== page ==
Free Press Journal (India) – Mumbai: Batsmen are allowed considerable leeway in experimenting with their shots – we have been witness to MS Dhoni’s unconventional ‘helicopter’ shot and Andy Flower’s ‘reverse sweep,’ not to forget David Warner’s ‘switch hit,’ which involves complete change in the grip of the batsman before the bowler delivers the ball.

Summary

  • Mumbai: Batsmen are allowed considerable leeway in experimenting with their shots – we have been witness to MS Dhoni’s unconventional ‘helicopter’ shot and Andy Flower’s ‘reverse sweep,’ not to forget David Warner’s ‘switch hit,’ which involves complete change in the grip of the batsman before the bowler delivers the ball.
  • So, when Uttar Pradesh’s left-arm spinner Shiva Singh, playing in a CK Nayudu Trophy match, attempted a full 360 degree about-turn in his run-up, the batsmen as well as the umpires were flummoxed and the latter signalled a ‘dead ball’.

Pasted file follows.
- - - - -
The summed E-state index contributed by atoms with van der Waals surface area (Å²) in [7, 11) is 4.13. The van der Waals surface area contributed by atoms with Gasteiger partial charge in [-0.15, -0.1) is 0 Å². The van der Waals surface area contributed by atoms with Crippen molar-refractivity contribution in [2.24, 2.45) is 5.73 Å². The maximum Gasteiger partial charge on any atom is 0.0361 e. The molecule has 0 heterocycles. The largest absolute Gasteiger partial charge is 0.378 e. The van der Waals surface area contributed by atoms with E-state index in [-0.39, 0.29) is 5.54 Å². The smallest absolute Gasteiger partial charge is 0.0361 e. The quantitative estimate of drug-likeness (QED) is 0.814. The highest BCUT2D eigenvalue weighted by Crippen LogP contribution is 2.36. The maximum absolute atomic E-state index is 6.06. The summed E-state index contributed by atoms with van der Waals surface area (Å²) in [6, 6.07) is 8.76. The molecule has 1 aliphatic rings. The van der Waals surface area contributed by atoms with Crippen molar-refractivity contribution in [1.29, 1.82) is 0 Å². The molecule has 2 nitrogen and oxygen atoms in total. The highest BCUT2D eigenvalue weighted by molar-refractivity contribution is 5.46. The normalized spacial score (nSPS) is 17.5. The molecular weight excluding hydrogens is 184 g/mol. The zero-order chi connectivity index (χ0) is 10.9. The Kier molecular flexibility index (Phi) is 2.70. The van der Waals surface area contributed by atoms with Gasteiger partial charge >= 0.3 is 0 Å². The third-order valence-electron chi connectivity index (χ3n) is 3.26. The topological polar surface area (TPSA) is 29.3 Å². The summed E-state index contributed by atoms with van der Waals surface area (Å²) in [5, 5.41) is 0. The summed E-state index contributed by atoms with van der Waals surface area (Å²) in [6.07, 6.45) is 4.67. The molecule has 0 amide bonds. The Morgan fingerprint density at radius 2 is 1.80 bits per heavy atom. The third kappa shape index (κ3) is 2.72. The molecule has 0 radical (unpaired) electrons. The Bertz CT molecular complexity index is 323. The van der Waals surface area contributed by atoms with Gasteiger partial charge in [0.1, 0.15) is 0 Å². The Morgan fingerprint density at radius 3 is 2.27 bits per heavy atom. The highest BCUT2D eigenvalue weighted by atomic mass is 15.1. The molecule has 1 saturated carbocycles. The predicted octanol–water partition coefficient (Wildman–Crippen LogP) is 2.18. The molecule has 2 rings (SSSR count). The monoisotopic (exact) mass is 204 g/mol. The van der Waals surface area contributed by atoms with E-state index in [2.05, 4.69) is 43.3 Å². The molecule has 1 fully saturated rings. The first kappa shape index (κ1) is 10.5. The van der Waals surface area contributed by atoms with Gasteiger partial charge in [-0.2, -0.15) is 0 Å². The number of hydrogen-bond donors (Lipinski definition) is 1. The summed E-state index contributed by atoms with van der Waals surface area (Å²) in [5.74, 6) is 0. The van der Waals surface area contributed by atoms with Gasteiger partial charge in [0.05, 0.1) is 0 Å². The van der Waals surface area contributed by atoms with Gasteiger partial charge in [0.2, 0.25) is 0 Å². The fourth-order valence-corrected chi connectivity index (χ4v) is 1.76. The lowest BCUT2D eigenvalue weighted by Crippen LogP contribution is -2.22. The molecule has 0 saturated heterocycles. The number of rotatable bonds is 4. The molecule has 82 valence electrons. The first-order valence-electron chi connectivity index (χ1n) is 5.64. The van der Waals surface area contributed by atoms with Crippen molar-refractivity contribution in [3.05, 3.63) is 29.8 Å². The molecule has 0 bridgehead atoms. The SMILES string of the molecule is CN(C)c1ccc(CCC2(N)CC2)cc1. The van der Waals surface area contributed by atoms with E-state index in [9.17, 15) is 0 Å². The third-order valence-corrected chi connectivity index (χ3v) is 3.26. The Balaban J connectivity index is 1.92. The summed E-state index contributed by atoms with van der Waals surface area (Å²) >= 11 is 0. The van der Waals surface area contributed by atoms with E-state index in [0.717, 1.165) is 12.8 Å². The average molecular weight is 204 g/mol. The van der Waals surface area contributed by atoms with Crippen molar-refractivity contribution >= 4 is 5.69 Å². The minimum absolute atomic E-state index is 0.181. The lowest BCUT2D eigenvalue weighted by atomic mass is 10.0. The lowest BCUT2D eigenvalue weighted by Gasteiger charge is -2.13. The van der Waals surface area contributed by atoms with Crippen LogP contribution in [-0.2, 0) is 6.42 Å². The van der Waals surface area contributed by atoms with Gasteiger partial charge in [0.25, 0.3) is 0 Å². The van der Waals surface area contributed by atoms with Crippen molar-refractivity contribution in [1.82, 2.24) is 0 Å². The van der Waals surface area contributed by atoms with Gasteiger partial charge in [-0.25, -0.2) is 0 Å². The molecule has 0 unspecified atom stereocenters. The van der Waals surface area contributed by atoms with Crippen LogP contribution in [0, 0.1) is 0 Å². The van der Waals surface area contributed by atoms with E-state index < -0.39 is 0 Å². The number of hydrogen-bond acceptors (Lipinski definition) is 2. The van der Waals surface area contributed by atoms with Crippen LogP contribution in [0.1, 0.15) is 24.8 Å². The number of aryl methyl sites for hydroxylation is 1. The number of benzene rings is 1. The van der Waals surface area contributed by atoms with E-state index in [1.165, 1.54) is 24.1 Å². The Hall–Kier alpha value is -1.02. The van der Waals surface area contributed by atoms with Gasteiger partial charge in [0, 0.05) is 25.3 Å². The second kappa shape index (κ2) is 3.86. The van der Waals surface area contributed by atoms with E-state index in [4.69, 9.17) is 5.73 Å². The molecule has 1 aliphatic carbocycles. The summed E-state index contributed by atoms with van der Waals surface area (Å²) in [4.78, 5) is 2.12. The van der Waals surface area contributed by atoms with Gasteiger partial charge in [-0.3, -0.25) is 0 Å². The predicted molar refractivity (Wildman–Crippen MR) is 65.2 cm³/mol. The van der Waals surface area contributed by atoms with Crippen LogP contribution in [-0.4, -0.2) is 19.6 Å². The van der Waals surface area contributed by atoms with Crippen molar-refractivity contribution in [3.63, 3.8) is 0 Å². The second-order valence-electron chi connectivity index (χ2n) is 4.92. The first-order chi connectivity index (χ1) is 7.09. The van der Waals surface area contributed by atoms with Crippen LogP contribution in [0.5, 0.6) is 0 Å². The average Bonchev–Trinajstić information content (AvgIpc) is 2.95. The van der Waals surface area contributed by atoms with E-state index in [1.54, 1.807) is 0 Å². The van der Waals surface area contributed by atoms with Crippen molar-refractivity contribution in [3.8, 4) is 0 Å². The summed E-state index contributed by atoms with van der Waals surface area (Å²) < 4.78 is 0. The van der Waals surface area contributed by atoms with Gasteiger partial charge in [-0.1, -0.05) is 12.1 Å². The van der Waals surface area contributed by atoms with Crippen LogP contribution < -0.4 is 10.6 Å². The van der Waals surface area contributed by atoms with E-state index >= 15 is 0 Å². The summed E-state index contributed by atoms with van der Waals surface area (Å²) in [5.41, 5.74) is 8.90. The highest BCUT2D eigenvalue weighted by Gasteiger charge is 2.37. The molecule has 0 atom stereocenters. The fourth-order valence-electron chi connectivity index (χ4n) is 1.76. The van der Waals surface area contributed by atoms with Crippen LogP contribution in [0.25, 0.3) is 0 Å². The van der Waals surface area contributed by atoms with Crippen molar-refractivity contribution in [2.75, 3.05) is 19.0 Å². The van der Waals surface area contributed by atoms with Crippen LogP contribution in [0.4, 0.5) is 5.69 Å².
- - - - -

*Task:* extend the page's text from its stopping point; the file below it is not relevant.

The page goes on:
• One cricket buff felt if the reverse sweep/hit is legitimate in the rule book, then maybe umpires could be a little considerate to the bowler in a batsmen dominated game.
  • “Batsman always go for the reverse-sweep or the switch hit against bowlers but when bowlers do something like this it’s deemed a dead ball.”
  • Former England skipper Michael Vaughan has come to the defence of the young bowler, calling in a great piece of innovation in an attempt to quell the increasingly growing advantages of batsmen.

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